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Kaveh and Erica are steering Future as Steve finishes up a week in Davos. Watch your inboxes tomorrow for a special deep dive dispatch from Davos. Get it by signing up for Axios AM.
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Illustration: Aïda Amer/Axios
U.S. politics is veering toward a potential transformation in which both major parties are competing to capture a single constituency — millions of Americans, from schoolteachers to steelworkers, who have fallen on hard times.
Steve reports from Davos: In 2016, President Trump won on a political hunch — that a swath of the U.S. left behind by the forces of globalization was a winning base.
The party that successfully wins over this constituency in 2020, crossing gender, race, ethnicity and age, could hold power for a generation.
If this course sounds familiar, it's because Democrats have sought to own the space since FDR. For most of the intervening decades, they have.
But, after Brexit and Trump's election, the context has now changed — Republicans see that Trump's case has remained tight but relatively small: white Americans concentrated in down-on-their-luck industries of decades-old boom economies will not command a presidential majority.
From the right and center, Republicans are already road-testing what a non-Trump workers platform could look like:
Mehlman, the lobbyist, draws comparisons to the Progressive Era, the 19th and the first decades of the 20th century, when a backlash against the Gilded Age produced a vast expansion of high schools, the direct election of senators, and the women's vote.
Elton John in 1974. Photo: SSPL/Getty Images
Every year, it becomes less and less likely that a human being composed the upbeat jingle you just heard in the background of a video.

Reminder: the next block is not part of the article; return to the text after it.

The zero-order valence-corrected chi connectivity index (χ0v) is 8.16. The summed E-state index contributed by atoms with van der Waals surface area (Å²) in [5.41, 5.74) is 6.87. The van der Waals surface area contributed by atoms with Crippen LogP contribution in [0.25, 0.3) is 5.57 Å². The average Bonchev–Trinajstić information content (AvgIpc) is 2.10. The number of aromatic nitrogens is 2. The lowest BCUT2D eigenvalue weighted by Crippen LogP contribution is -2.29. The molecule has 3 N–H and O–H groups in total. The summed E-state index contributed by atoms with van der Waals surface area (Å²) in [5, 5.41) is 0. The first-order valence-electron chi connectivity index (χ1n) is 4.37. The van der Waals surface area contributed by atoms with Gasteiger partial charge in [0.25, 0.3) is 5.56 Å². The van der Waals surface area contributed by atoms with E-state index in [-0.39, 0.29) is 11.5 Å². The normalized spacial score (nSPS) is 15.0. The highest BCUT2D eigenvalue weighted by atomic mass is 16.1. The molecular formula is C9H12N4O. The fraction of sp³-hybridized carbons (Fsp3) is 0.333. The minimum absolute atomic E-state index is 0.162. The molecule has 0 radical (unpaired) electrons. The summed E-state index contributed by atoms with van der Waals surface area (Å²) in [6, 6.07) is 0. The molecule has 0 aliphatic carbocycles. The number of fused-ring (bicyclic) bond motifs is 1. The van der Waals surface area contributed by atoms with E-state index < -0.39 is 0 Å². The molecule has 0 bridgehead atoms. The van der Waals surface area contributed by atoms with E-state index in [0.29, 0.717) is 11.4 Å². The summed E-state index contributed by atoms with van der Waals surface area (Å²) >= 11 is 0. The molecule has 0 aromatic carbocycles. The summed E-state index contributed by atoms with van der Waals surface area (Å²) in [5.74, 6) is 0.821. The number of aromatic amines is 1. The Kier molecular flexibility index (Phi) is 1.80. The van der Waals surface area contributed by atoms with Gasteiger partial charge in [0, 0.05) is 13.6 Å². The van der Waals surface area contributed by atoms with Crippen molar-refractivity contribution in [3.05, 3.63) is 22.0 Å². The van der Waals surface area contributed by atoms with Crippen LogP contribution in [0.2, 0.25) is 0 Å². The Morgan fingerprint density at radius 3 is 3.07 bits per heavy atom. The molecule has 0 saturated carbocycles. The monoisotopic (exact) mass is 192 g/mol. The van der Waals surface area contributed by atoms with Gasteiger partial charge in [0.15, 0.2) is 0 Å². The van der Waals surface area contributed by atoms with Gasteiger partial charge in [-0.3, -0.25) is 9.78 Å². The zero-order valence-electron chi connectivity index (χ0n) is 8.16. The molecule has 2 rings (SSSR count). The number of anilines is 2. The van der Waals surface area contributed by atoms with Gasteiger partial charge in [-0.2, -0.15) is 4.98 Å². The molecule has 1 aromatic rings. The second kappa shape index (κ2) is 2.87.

Kaveh writes: Simple online tools have turned music generation into a matter of a dozen clicks, and can crank out pleasant if somewhat boring background music in a few seconds.
These algorithmically generated ditties end up in product videos, news clips and occasionally even on musicians' albums.
The big picture: Computer-composed music has been around for few years, mostly in novelty form. But there are increasing signs that music companies are taking it seriously.
Amper's CEO, Drew Silverstein, wouldn't tell me what exactly QQ plans to do with the software, but he offered a few hints. "How do we have the best type of music situated for our day based on what we want to do?" he asked. "Amper can create individualized music on a global scale."
How it works: Earlier this week, I watched as Zachary Shuster, an Amper product manager, created a video soundtrack with Amper's tool.
Our take: The end result won't win a Grammy, but it got the job done. A casual listener wouldn't know it wasn't composed or performed by people.
Mojave Desert. Photo: Bill Eppridge/The LIFE Picture Collection/Getty
Great Wall. Photo: Getty
16,625 papers about AI (Karen Hao — MIT Tech Review)
The invasive species threat from Belt and Road (Andrew Freedman — Axios)
What happens when you try to sue your boss (Max Abelson — Bloomberg)
The dark age of surveillance capitalism (Shoshana Zuboff — FT)
Huawei, beleaguered in the West (The Economist)
Delivery bots on the move. Photo: Leon Neal/Getty Images
There's a new way to eat lunch on George Mason University's campus: get pizza from the dining hall delivered by a robot.
Erica writes: Starship Technologies has brought a fleet of 25 little white delivery bots to campus — and they're a hit, reports the Washington Post's Peter Holley.
The big picture: College students are increasingly choosing to hail food through UberEats or DoorDash instead of making the trek to the dining hall. Using delivery bots is one way to keep business on campus.